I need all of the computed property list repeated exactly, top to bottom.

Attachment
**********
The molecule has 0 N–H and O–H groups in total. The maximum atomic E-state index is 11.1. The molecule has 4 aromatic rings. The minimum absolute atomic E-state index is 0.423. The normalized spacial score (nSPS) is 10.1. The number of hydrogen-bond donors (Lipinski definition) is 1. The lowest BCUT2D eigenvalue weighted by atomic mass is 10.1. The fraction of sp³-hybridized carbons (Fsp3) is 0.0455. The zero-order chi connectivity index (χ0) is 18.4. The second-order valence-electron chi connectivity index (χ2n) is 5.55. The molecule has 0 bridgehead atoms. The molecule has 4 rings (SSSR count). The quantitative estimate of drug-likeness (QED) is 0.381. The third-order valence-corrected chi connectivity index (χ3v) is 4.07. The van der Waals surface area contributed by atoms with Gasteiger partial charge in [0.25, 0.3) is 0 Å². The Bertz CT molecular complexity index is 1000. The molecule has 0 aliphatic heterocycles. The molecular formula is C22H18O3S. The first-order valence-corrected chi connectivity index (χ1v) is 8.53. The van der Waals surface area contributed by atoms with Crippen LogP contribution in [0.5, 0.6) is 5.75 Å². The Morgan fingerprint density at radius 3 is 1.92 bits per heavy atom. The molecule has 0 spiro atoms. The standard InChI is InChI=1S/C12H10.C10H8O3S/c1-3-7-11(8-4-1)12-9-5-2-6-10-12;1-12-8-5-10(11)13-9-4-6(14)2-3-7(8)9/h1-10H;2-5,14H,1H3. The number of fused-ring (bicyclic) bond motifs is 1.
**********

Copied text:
The molecule has 0 N–H and O–H groups in total. The maximum atomic E-state index is 11.1. The molecule has 4 aromatic rings. The minimum absolute atomic E-state index is 0.423. The normalized spacial score (nSPS) is 10.1. The number of hydrogen-bond donors (Lipinski definition) is 1. The lowest BCUT2D eigenvalue weighted by atomic mass is 10.1. The fraction of sp³-hybridized carbons (Fsp3) is 0.0455. The zero-order chi connectivity index (χ0) is 18.4. The second-order valence-electron chi connectivity index (χ2n) is 5.55. The molecule has 0 bridgehead atoms. The molecule has 4 rings (SSSR count). The quantitative estimate of drug-likeness (QED) is 0.381. The third-order valence-corrected chi connectivity index (χ3v) is 4.07. The van der Waals surface area contributed by atoms with Gasteiger partial charge in [0.25, 0.3) is 0 Å². The Bertz CT molecular complexity index is 1000. The molecule has 0 aliphatic heterocycles. The molecular formula is C22H18O3S. The first-order valence-corrected chi connectivity index (χ1v) is 8.53. The van der Waals surface area contributed by atoms with Crippen LogP contribution in [0.5, 0.6) is 5.75 Å². The Morgan fingerprint density at radius 3 is 1.92 bits per heavy atom. The molecule has 0 spiro atoms. The standard InChI is InChI=1S/C12H10.C10H8O3S/c1-3-7-11(8-4-1)12-9-5-2-6-10-12;1-12-8-5-10(11)13-9-4-6(14)2-3-7(8)9/h1-10H;2-5,14H,1H3. The number of fused-ring (bicyclic) bond motifs is 1.